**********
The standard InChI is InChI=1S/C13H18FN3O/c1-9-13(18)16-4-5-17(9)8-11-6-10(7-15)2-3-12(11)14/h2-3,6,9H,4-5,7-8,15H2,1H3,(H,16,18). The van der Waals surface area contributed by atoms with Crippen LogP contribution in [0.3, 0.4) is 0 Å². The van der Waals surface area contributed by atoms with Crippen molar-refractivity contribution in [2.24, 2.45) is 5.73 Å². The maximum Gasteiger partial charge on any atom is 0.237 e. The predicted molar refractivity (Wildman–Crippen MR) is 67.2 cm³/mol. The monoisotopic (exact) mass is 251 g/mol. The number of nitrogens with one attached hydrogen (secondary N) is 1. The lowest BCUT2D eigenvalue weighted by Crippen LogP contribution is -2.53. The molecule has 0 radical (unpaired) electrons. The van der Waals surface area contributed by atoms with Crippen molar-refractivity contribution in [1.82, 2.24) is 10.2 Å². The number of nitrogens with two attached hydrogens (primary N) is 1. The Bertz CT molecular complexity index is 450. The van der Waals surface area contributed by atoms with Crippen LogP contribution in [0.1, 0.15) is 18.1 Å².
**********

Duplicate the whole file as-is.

The standard InChI is InChI=1S/C13H18FN3O/c1-9-13(18)16-4-5-17(9)8-11-6-10(7-15)2-3-12(11)14/h2-3,6,9H,4-5,7-8,15H2,1H3,(H,16,18). The van der Waals surface area contributed by atoms with Crippen LogP contribution in [0.3, 0.4) is 0 Å². The van der Waals surface area contributed by atoms with Crippen molar-refractivity contribution in [2.24, 2.45) is 5.73 Å². The maximum Gasteiger partial charge on any atom is 0.237 e. The predicted molar refractivity (Wildman–Crippen MR) is 67.2 cm³/mol. The monoisotopic (exact) mass is 251 g/mol. The number of nitrogens with one attached hydrogen (secondary N) is 1. The lowest BCUT2D eigenvalue weighted by Crippen LogP contribution is -2.53. The molecule has 0 radical (unpaired) electrons. The van der Waals surface area contributed by atoms with Crippen molar-refractivity contribution in [1.82, 2.24) is 10.2 Å². The number of nitrogens with two attached hydrogens (primary N) is 1. The Bertz CT molecular complexity index is 450. The van der Waals surface area contributed by atoms with Crippen LogP contribution in [0.1, 0.15) is 18.1 Å².